According to the Indian government, Twitter’s act of defiance has been astounding and the platform which portrays itself as the flag bearer of free speech, choose the path of deliberate defiance when it came to the Intermediary Guidelines. This selective adherence of laws didn’t fit well with the government about its, inter alia, fake news mitigation efforts. In addition to this, Twitter collects data, influences public perception and opinions through algorithms that decide what people will see and listen to. Thus, the platform is known to selectively push content on the basis of user activity, profile, demographic attributes, etc. This has been construed by many as a deliberate manipulation of information flow, albeit under the guise of better user experience, and is considered nothing but colonisation of digital space.

It is common knowledge that several social media platforms may have violated governing legislation under the guise of freedom of speech and expression, thus necessitating a dire need for laws that address the evolving problems pertaining to questionable third-party content on social media platforms. While the Information Technology (Guidelines for Intermediaries and Digital Media Ethics Code) Rules, 2021’ is a “soft-touch oversight” mechanism to deal with issues such as the persistent spread of fake news, abuse of these platforms to share morphed images of women and contents related to revenge porn or to settle corporate rivalries. Evidently, these Rules are neither fool-proof in curbing the root cause of the problem nor keeping up with the changing shades of offences being committed thereon.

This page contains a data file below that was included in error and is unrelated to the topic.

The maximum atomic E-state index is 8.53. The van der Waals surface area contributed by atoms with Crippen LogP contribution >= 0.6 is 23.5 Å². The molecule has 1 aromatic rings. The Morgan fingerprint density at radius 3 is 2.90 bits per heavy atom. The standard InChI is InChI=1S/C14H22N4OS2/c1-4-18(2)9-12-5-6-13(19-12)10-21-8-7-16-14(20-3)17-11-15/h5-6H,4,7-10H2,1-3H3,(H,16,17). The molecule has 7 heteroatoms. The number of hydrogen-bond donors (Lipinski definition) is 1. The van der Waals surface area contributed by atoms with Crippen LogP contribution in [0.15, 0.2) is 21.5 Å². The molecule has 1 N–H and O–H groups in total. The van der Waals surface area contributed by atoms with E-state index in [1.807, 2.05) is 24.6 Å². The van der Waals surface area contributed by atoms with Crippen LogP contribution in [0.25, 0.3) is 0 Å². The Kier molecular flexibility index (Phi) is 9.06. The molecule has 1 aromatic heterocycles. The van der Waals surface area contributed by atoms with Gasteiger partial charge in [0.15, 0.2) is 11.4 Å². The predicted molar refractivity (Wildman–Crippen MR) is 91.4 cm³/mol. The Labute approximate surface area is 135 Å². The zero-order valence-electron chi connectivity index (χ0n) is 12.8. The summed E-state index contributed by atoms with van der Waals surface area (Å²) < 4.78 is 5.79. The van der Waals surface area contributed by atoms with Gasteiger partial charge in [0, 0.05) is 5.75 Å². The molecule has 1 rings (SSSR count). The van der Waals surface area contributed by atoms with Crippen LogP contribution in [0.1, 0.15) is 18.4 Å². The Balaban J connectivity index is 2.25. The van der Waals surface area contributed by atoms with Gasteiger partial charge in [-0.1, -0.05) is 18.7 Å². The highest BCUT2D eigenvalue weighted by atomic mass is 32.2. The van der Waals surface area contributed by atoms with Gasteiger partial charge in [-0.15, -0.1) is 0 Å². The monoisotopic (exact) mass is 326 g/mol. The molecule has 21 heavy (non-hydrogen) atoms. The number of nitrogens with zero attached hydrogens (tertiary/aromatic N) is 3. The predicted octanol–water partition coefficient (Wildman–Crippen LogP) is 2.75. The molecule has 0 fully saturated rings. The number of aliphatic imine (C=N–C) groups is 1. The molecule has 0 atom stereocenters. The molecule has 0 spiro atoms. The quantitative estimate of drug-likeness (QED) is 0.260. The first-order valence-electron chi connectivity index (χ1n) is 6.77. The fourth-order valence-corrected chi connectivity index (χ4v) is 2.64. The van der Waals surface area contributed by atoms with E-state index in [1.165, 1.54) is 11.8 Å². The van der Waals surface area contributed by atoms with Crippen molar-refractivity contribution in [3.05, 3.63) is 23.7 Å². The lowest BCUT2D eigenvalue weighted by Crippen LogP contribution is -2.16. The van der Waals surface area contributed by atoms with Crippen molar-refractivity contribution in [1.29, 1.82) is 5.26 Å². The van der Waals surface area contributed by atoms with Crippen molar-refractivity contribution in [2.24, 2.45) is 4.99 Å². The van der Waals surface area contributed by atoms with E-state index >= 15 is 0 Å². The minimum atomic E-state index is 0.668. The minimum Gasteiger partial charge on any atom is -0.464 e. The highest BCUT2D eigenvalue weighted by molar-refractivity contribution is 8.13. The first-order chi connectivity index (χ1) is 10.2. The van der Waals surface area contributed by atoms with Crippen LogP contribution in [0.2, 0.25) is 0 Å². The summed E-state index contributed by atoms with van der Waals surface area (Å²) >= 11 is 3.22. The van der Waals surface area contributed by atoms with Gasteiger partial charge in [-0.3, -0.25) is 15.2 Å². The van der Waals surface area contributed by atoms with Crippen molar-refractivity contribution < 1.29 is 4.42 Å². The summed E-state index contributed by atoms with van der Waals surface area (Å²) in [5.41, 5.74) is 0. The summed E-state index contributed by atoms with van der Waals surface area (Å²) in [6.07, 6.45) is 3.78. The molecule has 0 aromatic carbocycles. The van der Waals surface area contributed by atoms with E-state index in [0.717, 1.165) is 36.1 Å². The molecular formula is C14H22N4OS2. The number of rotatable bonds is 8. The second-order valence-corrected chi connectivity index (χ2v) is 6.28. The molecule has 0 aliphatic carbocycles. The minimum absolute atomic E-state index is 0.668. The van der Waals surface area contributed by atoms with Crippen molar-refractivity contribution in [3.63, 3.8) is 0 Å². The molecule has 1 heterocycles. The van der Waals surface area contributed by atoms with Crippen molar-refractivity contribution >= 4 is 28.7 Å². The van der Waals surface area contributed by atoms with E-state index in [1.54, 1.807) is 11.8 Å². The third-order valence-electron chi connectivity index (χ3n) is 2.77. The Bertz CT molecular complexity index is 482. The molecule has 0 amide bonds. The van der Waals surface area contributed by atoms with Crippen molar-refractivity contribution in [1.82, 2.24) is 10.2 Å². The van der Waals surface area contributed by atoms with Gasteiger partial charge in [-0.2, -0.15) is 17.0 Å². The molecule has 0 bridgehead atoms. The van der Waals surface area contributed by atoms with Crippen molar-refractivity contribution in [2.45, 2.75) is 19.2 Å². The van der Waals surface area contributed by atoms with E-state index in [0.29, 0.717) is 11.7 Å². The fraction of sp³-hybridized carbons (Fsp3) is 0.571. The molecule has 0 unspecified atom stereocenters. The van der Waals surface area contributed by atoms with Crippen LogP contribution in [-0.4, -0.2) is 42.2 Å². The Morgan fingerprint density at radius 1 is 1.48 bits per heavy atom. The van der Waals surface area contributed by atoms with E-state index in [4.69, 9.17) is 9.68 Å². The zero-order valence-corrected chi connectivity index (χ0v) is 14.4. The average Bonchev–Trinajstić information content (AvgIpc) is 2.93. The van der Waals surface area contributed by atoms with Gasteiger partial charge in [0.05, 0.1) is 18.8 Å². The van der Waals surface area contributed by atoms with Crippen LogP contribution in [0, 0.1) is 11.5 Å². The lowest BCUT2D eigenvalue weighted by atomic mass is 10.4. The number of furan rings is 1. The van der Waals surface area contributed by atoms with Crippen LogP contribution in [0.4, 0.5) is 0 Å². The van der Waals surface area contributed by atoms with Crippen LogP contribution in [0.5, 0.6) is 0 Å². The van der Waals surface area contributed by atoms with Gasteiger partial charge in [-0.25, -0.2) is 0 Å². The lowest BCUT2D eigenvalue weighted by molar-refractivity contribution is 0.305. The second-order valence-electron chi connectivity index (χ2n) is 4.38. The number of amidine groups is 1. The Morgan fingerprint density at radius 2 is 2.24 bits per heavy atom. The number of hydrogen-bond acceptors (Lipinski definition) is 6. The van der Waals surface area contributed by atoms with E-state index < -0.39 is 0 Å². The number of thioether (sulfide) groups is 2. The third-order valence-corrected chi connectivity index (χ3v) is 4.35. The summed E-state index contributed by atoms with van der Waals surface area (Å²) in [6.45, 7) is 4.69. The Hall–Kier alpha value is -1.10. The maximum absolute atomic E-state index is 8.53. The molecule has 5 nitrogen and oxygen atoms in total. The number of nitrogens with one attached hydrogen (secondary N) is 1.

The IT Act and Rules, although well-intentioned, do not bring adequate clarity on the responsibilities of intermediaries along with third parties and users. The policy guidelines were introduced to address content that goes directly against guidance on COVID-19 from authoritative sources of global and local public health information. Thus, Twitter was quite emphatically trying to curb misinformation that is too prevalent on microblogging these days. But misinformation labelling isn’t the only topic that has been the Achilles’ heel of the entire matter. The new rules dictate that a company like WhatsApp and Twitter should be able to track down the ‘first originator’ of any objectionable article that the Indian government deems threatening to internal security. It goes without saying that striking a balance between Freedom of speech and penalizing intermediaries for overlooking their responsibilities is the need of the hour!

Who’ll blink first in India’s crypto standoff?

By Economy, Others No Comments

RBI, the Central Bank of India has been in a cold war with the Indian crypto industry. It can be best described as antagonistic and aversive. Being concerned with India’s ability to absorb financial shocks, RBI has time and again tried to unfurl the disadvantages of using cryptocurrencies, however, the industry construed RBIs reaction as hyperbolic! India, among other nations, has been particularly belligerent towards cryptocurrency, so much so, that it had constituted a high-level intermediate committee to report on various issues pertaining to cryptocurrency. The committee had subsequently in 2019, recommended a blanket ban on private cryptocurrencies in India hurling many crypto investors on the wrong side of the law.